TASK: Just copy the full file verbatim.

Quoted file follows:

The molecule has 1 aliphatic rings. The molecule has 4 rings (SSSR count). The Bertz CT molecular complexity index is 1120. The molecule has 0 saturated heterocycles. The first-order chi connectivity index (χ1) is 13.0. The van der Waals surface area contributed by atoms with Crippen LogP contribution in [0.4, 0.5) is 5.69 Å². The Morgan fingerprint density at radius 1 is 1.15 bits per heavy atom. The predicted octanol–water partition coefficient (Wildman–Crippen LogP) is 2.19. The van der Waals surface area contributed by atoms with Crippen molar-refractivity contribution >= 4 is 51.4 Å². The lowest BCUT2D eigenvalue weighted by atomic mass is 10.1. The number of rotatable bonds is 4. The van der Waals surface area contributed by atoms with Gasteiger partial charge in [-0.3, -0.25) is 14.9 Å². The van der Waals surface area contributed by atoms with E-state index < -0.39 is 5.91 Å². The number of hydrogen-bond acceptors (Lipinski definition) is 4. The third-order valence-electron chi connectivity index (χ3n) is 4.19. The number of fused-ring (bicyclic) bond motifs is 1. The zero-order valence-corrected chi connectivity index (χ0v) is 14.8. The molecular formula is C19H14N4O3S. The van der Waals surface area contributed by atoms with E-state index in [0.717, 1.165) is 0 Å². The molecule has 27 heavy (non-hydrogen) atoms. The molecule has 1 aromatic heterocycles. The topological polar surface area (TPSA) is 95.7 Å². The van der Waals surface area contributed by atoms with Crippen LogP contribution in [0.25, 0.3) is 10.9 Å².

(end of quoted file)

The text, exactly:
The molecule has 1 aliphatic rings. The molecule has 4 rings (SSSR count). The Bertz CT molecular complexity index is 1120. The molecule has 0 saturated heterocycles. The first-order chi connectivity index (χ1) is 13.0. The van der Waals surface area contributed by atoms with Crippen LogP contribution in [0.4, 0.5) is 5.69 Å². The Morgan fingerprint density at radius 1 is 1.15 bits per heavy atom. The predicted octanol–water partition coefficient (Wildman–Crippen LogP) is 2.19. The van der Waals surface area contributed by atoms with Crippen molar-refractivity contribution >= 4 is 51.4 Å². The lowest BCUT2D eigenvalue weighted by atomic mass is 10.1. The number of rotatable bonds is 4. The van der Waals surface area contributed by atoms with Gasteiger partial charge in [-0.3, -0.25) is 14.9 Å². The van der Waals surface area contributed by atoms with E-state index < -0.39 is 5.91 Å². The number of hydrogen-bond acceptors (Lipinski definition) is 4. The third-order valence-electron chi connectivity index (χ3n) is 4.19. The number of fused-ring (bicyclic) bond motifs is 1. The zero-order valence-corrected chi connectivity index (χ0v) is 14.8. The molecular formula is C19H14N4O3S. The van der Waals surface area contributed by atoms with E-state index in [0.717, 1.165) is 0 Å². The molecule has 27 heavy (non-hydrogen) atoms. The molecule has 1 aromatic heterocycles. The topological polar surface area (TPSA) is 95.7 Å². The van der Waals surface area contributed by atoms with Crippen LogP contribution in [0.25, 0.3) is 10.9 Å².